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The ingredient in almost everything you eat - Francesca Bot


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Soybeans have been cultivated in Asia for thousands of years, and have since spread across the globe. Today, soy is in so many foods that most people consume it every day without even knowing it. So, what makes soybeans so versatile? And is our global obsession healthy or harmful? Francesca Bot explores why this single plant is used in everything from mayonnaise to biodegradable plastic.

Additional Resources for you to Explore

Soybean cultivation in the world
Soybeans originate from China, and are now cultivated worldwide, from Europe to Asia to North and South America. The production of soybean has increased over the past 50 years and in 2018 has reached 350 million tons. The countries with largest production of soybeans are USA, Brazil and Argentina. The USA and Brazil alone account for more than two-thirds of the global soybean production. Find out more about soybean cultivation.

Soybean and legume family
Soybeans belong to the legume family along with other famous crops like peas, lentils and chickpeas. Compared to the other legumes, soybeans are very rich in proteins (35-40% on dry basis), lipids (18-19% on dry basis) and carbohydrates (33% on dry basis). Find out more about soybean composition.

Soybean food products
The unique composition of soybeans makes them a versatile crop used in a wide range of food applications.

Whole soybeans
Soybeans can be eaten as whole bean: roasted whole soybeans and their flour are used as ingredients in traditional confectionery products and snacks in Asia; germinated soybeans and soybean sprout are well known in Asia and they are becoming popular in western countries as well. Other traditional products are fermented soybeans, which include soy sauce, miso, natto, and tempeh.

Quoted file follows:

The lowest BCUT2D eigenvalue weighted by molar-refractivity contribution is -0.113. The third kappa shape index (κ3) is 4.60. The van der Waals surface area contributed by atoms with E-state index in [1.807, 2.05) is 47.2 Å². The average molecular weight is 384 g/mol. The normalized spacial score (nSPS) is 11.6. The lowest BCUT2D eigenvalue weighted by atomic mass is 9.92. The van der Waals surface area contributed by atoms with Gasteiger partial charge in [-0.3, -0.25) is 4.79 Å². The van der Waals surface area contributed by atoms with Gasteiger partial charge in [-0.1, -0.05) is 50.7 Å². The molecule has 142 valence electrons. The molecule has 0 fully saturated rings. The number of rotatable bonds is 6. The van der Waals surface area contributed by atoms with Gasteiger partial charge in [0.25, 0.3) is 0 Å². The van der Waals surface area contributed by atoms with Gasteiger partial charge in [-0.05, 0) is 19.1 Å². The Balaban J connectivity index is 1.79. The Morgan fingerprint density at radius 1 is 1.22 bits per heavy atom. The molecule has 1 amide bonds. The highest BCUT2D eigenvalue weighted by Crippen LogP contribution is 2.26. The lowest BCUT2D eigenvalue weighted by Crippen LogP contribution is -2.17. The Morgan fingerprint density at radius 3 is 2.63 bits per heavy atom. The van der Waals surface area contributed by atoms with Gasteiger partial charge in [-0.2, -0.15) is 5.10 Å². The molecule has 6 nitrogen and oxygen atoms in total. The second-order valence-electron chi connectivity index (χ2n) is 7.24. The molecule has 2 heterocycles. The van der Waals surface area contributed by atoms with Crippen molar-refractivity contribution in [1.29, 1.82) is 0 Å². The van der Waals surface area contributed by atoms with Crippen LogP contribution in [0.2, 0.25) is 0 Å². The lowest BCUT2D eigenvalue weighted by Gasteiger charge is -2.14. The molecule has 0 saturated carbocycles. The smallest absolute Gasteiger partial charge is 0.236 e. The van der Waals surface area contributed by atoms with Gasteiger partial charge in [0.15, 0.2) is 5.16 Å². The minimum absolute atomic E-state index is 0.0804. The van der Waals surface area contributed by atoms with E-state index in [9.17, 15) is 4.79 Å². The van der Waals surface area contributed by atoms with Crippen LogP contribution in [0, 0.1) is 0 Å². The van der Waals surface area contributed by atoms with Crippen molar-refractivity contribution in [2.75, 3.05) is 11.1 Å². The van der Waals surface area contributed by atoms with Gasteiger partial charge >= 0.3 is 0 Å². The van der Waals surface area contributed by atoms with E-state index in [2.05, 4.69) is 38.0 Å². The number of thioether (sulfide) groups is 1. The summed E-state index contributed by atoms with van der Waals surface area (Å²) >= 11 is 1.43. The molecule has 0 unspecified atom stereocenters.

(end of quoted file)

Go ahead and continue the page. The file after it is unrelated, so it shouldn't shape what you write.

Soymilk and derived products
Beside the consumption of soybeans as a bean, individual fractions can be used as a food after processing or fractionation. One of the most popular beverages obtained after processing of soybeans is soymilk. The dry beans are firstly soaked in water, to make them softener, and then grinded to obtain a whitish liquid. The liquid is then boiled to improve its nutritional value and reduce the typical nutty flavor, and filtered. Watch this TED-Ed lesson to learn more about soy and plant-based milk. From soy milk, tofu can be obtained by adding a coagulant, typically salts or acids, which converts the liquid soy milk into a solid gel. Watch this video to learn how to make tofu.

Soybean oil and derived products
Soybean can be used after being fractioned into oil. The oil can be extracted by expellers, also known as screw presses. During oil production, another co-product is obtained: lecithin. Lecithin is a mixture of phospholipids, which are amphiphilic molecules made of a phosphate head and a lipid tail. The head enjoys the company of water (hydrophilic), while the tail hates water and likes lipids (lipophilic). Read this review article to learn more about lecithin.Lecithin can be used in a wide range of food products, including beverages, chocolate and powders. Beverages, salad dressings and recombined milk products are generally defined as oil in water emulsions due to the presence of small oil droplets dispersed in water. The addition of lecithin into those products helps to prevent and delay the separation, that generally occurs over time, between oil and water.

Another examples is chocolate. During its manufacture, sugar, cocoa powder and butter are mixed and conched (i.e., rolled) to form a paste-like chocolate mass. The addition of lecithin at the end of the conching makes easier to further process the chocolate mass.Lecithin can be also added to milk powder, coffee whitener and soups to improve the instant characteristics and make them easily soluble when mixed with water.

Read this review article to learn more about the use of lecithin in different food applications.

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Meet The Creators

  • Educator Francesca Bot
  • Director Frederico Pinto, Hype CG
  • Narrator Pen-Pen Chen
  • Storyboard Artist Jéssyka Gomes
  • Animator Ramona Krüger
  • Art Director Jéssyka Gomes
  • Sound Designer Fernando Spillari
  • Composer Fernando Spillari
  • Director of Production Gerta Xhelo
  • Editorial Director Alex Rosenthal
  • Producer Bethany Cutmore-Scott
  • Editorial Producer Dan Kwartler
  • Script Editor Emma Bryce
  • Fact-Checker Jennifer Nam, Charles Wallace

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